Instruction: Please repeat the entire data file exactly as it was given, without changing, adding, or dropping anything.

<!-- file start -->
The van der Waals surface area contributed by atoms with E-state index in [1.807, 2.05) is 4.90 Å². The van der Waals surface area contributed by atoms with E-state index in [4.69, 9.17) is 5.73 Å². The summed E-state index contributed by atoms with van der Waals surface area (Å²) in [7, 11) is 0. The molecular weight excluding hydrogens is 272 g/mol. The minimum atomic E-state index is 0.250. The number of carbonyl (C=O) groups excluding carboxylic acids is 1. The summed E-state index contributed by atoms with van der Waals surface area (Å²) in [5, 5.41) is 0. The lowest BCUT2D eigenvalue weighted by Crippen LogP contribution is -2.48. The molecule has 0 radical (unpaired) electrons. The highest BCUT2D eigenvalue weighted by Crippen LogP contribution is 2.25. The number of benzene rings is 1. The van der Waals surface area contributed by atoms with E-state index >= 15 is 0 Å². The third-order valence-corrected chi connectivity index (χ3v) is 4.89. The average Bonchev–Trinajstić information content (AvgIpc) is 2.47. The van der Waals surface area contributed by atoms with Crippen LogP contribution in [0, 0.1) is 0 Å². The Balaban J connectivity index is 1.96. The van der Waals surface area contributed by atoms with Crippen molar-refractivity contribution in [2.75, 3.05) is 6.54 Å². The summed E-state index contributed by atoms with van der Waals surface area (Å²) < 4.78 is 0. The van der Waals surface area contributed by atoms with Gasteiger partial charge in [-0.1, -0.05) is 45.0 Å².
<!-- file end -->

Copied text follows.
The van der Waals surface area contributed by atoms with E-state index in [1.807, 2.05) is 4.90 Å². The van der Waals surface area contributed by atoms with E-state index in [4.69, 9.17) is 5.73 Å². The summed E-state index contributed by atoms with van der Waals surface area (Å²) in [7, 11) is 0. The molecular weight excluding hydrogens is 272 g/mol. The minimum atomic E-state index is 0.250. The number of carbonyl (C=O) groups excluding carboxylic acids is 1. The summed E-state index contributed by atoms with van der Waals surface area (Å²) in [5, 5.41) is 0. The lowest BCUT2D eigenvalue weighted by Crippen LogP contribution is -2.48. The molecule has 0 radical (unpaired) electrons. The highest BCUT2D eigenvalue weighted by Crippen LogP contribution is 2.25. The number of benzene rings is 1. The van der Waals surface area contributed by atoms with E-state index >= 15 is 0 Å². The third-order valence-corrected chi connectivity index (χ3v) is 4.89. The average Bonchev–Trinajstić information content (AvgIpc) is 2.47. The van der Waals surface area contributed by atoms with Crippen LogP contribution in [0, 0.1) is 0 Å². The Balaban J connectivity index is 1.96. The van der Waals surface area contributed by atoms with Crippen molar-refractivity contribution in [2.75, 3.05) is 6.54 Å². The summed E-state index contributed by atoms with van der Waals surface area (Å²) < 4.78 is 0. The van der Waals surface area contributed by atoms with Gasteiger partial charge in [-0.1, -0.05) is 45.0 Å².